The Weak Wall of Discomfort

 Shoji Screen of Discomfort

“How often I have sitten down to write, and rejoiced at interruption; and how often I have praised the dignity of resolution, determined at night to write in the morning, and deferred it in the morning to the quiet hours of the night.”

— Samuel Johnson

Last weekend’s weather was magnificent. The breeze was just sufficient to prevent you from sweating despite the glow of uninterrupted sunshine. Spring and summer had merged to form the most pleasant days of the year, and the neighborhood was lively with friendly activity. But despite the things to be enjoyed outside, I woke up on Saturday inside without too much inclination to do anything but check my e-mail and eat breakfast.

Had I walked outside and felt the warm sun on my face before instinctively reaching for my phone, I may have been disposed towards different plans. As it was, it took me much of the morning to summon up the insignificant amount of will to “break out”.

When I had finally seen the light of day unmediated by window glass, I was abuzz with the huge potential of weather like this: I could explore the town, pack a picnic, visit a bookstore, exercise, and play tennis. All more nourishing options that a morning frittered away on e-mail (which has its own time and place). My brain had been lit up with new possibilities, and all because of a simple, insignificant bit of discomfort: opening the door, and stepping outside.

I’m often in these situations. Even though I know that there is something enriching and wonderful just beyond a Japanese-style paper wall of effort, that wall -thin as it is- puts me off. Our brains seem to lack the circuitry to intuitively understand that by putting in a bit of elbow grease now, we get a massively disproportionate payoff just minutes or moments later.

What’s most surprising is how thin these walls of adversity seem to be. Instead of picking up a book and expending the few minutes of mental effort to focus, we switch on the tv, and mouth agape, readily absorb a spoon-fed dose of empty entertainment calories. Since there’s no wall there, we head in that direction. Yet who would describe reading as a “difficult” activity? If settling into reading a book has a wall, it’s only a very flimsy one.

This applies to lots of activities. Work that requires a great deal of concentration rewards its participant with the thrill of being deeply tuned in and with the satisfaction of having achieved something, at the cost of putting up with slight feeling of discomfort that is activated whenever we sit down to focus. Exercise rewards us with a buzz of energy, and over the longer term with countless health perks. Reading rewards us by transporting us to imagined worlds or into the heads of great people from long ago. But the lower hanging fruit, sickeningly overripe, is the stuff we reach for first.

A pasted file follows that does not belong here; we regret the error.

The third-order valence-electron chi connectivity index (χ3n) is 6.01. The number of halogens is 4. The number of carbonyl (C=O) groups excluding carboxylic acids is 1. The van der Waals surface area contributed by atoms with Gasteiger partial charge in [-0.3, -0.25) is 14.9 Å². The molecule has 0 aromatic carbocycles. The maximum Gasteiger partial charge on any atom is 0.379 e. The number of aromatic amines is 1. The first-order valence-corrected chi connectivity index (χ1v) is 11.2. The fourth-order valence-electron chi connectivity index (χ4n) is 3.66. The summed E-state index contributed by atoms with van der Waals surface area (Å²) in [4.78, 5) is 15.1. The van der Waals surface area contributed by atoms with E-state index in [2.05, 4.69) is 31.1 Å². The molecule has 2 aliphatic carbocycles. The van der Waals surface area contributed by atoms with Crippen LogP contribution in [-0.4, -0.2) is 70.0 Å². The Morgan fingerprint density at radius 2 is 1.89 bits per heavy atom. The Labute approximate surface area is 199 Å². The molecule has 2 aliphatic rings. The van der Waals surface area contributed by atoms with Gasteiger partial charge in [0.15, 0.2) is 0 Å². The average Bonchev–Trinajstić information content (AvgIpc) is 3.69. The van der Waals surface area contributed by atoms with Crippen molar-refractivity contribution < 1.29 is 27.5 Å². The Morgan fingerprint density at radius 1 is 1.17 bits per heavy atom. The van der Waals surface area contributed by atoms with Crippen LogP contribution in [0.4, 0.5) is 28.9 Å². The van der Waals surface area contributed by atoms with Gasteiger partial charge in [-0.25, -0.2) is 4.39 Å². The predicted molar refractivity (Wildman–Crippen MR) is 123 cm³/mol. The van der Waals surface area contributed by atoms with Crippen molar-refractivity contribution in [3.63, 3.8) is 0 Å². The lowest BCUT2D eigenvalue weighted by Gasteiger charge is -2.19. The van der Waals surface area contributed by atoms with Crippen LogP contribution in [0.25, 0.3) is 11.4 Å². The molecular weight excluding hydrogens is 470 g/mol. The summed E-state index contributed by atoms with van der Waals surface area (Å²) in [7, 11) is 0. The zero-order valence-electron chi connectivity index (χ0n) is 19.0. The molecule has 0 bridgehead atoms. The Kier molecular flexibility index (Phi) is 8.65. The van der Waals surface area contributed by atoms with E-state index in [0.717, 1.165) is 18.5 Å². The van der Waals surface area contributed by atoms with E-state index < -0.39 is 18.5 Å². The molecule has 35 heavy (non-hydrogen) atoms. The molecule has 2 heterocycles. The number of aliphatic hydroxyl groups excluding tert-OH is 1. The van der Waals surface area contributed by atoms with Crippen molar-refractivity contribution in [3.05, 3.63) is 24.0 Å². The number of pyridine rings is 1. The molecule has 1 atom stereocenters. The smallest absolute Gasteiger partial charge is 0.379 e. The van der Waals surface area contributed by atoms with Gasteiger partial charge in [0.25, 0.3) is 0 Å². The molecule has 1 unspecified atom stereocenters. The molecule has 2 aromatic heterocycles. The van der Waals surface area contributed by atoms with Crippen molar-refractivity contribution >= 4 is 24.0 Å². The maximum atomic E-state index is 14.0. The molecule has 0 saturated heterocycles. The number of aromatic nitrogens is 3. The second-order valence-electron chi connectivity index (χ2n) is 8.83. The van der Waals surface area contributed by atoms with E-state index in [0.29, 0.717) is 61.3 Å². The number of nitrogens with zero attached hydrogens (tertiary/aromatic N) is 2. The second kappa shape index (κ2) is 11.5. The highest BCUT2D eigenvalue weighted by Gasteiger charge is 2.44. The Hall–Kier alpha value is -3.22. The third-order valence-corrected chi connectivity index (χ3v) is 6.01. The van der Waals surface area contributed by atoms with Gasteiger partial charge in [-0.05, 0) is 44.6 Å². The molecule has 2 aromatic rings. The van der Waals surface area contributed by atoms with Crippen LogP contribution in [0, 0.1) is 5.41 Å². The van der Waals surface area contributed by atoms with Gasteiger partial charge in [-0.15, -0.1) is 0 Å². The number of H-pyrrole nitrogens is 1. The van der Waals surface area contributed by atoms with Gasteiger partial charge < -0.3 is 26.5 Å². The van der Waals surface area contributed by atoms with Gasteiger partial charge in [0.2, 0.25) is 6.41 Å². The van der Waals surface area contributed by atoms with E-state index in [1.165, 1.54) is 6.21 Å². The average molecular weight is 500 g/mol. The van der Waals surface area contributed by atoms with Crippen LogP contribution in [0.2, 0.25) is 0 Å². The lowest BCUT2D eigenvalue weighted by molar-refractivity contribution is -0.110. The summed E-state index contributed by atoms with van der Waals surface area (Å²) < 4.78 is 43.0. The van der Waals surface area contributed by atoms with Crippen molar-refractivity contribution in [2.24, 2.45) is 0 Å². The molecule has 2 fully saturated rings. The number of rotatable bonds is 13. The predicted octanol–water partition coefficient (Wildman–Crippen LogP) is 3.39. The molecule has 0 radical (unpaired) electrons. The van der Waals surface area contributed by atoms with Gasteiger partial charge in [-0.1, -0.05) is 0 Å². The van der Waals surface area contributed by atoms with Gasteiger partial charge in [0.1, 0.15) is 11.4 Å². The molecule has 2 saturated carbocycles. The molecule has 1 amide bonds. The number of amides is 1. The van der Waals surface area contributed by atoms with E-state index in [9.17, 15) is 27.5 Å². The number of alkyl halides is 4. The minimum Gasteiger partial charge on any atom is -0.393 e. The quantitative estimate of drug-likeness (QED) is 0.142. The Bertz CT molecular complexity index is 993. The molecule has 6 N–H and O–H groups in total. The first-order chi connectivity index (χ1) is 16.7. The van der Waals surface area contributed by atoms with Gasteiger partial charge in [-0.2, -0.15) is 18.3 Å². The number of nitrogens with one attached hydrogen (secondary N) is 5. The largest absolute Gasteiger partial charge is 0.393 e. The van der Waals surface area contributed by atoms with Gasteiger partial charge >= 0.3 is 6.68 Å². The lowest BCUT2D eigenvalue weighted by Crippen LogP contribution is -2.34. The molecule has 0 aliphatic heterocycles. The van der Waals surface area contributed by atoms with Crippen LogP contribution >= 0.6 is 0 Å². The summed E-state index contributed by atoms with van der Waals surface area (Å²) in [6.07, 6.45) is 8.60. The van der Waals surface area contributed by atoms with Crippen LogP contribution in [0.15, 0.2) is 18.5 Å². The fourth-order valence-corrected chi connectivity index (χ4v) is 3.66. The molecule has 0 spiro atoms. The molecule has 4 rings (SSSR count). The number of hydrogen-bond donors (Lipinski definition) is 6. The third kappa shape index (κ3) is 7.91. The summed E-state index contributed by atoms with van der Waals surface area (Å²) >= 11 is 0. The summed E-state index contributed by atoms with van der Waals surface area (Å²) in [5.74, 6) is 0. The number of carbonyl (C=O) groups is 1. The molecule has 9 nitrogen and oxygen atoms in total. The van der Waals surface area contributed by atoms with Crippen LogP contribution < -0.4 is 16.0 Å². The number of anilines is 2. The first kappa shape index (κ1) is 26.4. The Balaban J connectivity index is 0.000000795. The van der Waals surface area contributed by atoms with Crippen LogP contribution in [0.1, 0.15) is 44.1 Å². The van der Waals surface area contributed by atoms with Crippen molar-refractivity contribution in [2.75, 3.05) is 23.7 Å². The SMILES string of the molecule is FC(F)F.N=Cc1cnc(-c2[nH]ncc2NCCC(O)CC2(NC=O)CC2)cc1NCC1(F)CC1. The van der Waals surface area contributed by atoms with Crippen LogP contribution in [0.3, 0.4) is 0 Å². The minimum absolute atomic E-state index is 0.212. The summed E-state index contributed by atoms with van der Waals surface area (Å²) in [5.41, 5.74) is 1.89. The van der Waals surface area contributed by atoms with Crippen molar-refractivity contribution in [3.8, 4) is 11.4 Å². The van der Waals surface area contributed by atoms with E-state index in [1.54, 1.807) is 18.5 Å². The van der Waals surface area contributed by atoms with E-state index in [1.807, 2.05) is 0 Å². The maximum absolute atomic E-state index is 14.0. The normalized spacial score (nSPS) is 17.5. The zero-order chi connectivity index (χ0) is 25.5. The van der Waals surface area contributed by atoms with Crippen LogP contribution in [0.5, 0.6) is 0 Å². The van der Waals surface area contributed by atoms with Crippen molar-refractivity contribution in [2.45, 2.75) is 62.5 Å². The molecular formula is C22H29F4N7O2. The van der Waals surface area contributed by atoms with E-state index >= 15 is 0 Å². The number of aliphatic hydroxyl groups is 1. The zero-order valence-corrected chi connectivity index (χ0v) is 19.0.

Despite the temptations, there are those select immortals among us who have made a regular practice of breaking through walls, to the point where they no longer seem to exist. So how do we copy what they’ve done?

The answer lies with that ultimate magic force of the human mind: habit. In the case where a whiff of difficulty turns us away from an activity, we have simply conditioned ourselves over the course of our lives to give up and do something easier instead. In these cases, habit is working against us. Through a small amount of carefully applied effort this problem can be simply (though not easily) solved.

Next time you are confronted by the temptation of a bit of easy pleasure at the expense of a more meaningful or deeply-rewarding activity, think about how you can build up your defenses. Here are some little habits I’ve developed that have made me better at punching through walls:

  • Break big or vague tasks into small and clear ones
  • Before leaving my desk for a break, make sure I have a manageable next action on my list.
  • Take several deep breaths when I feel anxiety about starting some difficult work
  • Set firm boundaries: use software to block counterproductive activities
  • Commit to writing a note to yourself every day explaining the most important thing you’d like to do that day.

Try these out and check out other folks’ perspective on how to travel this road. If you are like me you’ll be able to string together a few habits here and there that suit your particular circumstances. Bit by bit, our strength to control our time grows, and suddenly the next time you are faced with a wall, you punch through that flimsy sucker.